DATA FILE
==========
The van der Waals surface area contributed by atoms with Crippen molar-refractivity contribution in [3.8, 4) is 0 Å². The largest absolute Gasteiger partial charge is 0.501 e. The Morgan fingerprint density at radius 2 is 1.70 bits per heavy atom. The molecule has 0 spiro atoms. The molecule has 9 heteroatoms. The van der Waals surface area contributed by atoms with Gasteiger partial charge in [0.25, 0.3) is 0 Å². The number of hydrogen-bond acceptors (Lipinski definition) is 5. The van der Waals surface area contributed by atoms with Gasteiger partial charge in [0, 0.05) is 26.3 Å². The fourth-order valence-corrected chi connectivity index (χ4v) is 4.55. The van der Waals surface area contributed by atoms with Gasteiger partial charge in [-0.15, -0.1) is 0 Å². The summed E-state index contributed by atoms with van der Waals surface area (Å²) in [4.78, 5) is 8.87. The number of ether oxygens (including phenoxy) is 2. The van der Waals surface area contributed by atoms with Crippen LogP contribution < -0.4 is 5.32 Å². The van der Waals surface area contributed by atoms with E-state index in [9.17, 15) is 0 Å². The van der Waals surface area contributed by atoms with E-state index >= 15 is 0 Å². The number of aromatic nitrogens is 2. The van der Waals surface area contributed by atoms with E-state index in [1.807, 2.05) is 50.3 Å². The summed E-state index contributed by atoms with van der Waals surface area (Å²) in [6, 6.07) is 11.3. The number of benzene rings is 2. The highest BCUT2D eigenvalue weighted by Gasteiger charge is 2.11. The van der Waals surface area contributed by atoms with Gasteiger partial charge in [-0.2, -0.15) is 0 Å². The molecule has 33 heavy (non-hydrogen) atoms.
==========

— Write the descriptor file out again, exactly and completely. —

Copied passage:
The van der Waals surface area contributed by atoms with Crippen molar-refractivity contribution in [3.8, 4) is 0 Å². The largest absolute Gasteiger partial charge is 0.501 e. The Morgan fingerprint density at radius 2 is 1.70 bits per heavy atom. The molecule has 0 spiro atoms. The molecule has 9 heteroatoms. The van der Waals surface area contributed by atoms with Gasteiger partial charge in [0.25, 0.3) is 0 Å². The number of hydrogen-bond acceptors (Lipinski definition) is 5. The van der Waals surface area contributed by atoms with Gasteiger partial charge in [0, 0.05) is 26.3 Å². The fourth-order valence-corrected chi connectivity index (χ4v) is 4.55. The van der Waals surface area contributed by atoms with Gasteiger partial charge in [-0.15, -0.1) is 0 Å². The summed E-state index contributed by atoms with van der Waals surface area (Å²) in [4.78, 5) is 8.87. The number of ether oxygens (including phenoxy) is 2. The van der Waals surface area contributed by atoms with Crippen LogP contribution < -0.4 is 5.32 Å². The van der Waals surface area contributed by atoms with E-state index in [9.17, 15) is 0 Å². The van der Waals surface area contributed by atoms with E-state index >= 15 is 0 Å². The number of aromatic nitrogens is 2. The van der Waals surface area contributed by atoms with E-state index in [1.807, 2.05) is 50.3 Å². The summed E-state index contributed by atoms with van der Waals surface area (Å²) in [6, 6.07) is 11.3. The number of benzene rings is 2. The highest BCUT2D eigenvalue weighted by Gasteiger charge is 2.11. The van der Waals surface area contributed by atoms with Gasteiger partial charge in [-0.2, -0.15) is 0 Å². The molecule has 33 heavy (non-hydrogen) atoms.